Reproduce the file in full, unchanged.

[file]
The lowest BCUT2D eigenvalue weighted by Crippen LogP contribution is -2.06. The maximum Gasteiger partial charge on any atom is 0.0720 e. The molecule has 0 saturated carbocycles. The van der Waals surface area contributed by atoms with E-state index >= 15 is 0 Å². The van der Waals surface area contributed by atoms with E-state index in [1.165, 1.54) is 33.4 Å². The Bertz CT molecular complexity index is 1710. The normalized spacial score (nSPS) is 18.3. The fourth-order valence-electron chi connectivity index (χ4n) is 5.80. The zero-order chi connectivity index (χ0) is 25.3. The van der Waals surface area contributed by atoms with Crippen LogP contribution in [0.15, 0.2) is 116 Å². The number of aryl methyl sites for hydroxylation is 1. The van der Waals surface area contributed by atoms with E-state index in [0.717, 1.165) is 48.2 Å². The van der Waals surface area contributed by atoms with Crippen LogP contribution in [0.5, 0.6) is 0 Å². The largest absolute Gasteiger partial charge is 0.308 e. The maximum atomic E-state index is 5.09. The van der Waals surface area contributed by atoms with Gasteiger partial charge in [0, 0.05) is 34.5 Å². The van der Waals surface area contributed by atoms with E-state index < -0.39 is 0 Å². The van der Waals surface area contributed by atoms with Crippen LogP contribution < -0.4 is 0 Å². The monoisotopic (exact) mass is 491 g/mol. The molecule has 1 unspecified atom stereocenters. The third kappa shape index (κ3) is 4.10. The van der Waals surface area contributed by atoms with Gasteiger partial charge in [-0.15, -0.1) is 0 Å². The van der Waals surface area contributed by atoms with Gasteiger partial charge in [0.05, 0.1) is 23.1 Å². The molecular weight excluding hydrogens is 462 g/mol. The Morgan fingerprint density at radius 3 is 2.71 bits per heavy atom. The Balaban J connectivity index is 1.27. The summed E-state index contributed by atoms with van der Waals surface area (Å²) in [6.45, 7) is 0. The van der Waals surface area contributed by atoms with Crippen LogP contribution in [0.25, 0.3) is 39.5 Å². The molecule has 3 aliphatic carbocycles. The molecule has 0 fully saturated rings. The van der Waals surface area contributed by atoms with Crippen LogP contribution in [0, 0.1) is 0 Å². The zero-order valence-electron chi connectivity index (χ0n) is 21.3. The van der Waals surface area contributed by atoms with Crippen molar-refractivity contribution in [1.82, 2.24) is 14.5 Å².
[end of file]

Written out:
The lowest BCUT2D eigenvalue weighted by Crippen LogP contribution is -2.06. The maximum Gasteiger partial charge on any atom is 0.0720 e. The molecule has 0 saturated carbocycles. The van der Waals surface area contributed by atoms with E-state index >= 15 is 0 Å². The van der Waals surface area contributed by atoms with E-state index in [1.165, 1.54) is 33.4 Å². The Bertz CT molecular complexity index is 1710. The normalized spacial score (nSPS) is 18.3. The fourth-order valence-electron chi connectivity index (χ4n) is 5.80. The zero-order chi connectivity index (χ0) is 25.3. The van der Waals surface area contributed by atoms with Crippen LogP contribution in [0.15, 0.2) is 116 Å². The number of aryl methyl sites for hydroxylation is 1. The van der Waals surface area contributed by atoms with E-state index in [0.717, 1.165) is 48.2 Å². The van der Waals surface area contributed by atoms with Crippen LogP contribution in [0.5, 0.6) is 0 Å². The largest absolute Gasteiger partial charge is 0.308 e. The maximum atomic E-state index is 5.09. The van der Waals surface area contributed by atoms with Gasteiger partial charge in [0, 0.05) is 34.5 Å². The van der Waals surface area contributed by atoms with E-state index < -0.39 is 0 Å². The van der Waals surface area contributed by atoms with Crippen LogP contribution < -0.4 is 0 Å². The monoisotopic (exact) mass is 491 g/mol. The molecule has 1 unspecified atom stereocenters. The third kappa shape index (κ3) is 4.10. The van der Waals surface area contributed by atoms with Gasteiger partial charge in [-0.15, -0.1) is 0 Å². The van der Waals surface area contributed by atoms with Gasteiger partial charge in [0.05, 0.1) is 23.1 Å². The molecular weight excluding hydrogens is 462 g/mol. The Morgan fingerprint density at radius 3 is 2.71 bits per heavy atom. The Balaban J connectivity index is 1.27. The summed E-state index contributed by atoms with van der Waals surface area (Å²) in [6.45, 7) is 0. The van der Waals surface area contributed by atoms with Crippen LogP contribution in [0.25, 0.3) is 39.5 Å². The molecule has 3 aliphatic carbocycles. The molecule has 0 fully saturated rings. The van der Waals surface area contributed by atoms with Crippen LogP contribution in [0, 0.1) is 0 Å². The zero-order valence-electron chi connectivity index (χ0n) is 21.3. The van der Waals surface area contributed by atoms with Crippen molar-refractivity contribution in [1.82, 2.24) is 14.5 Å².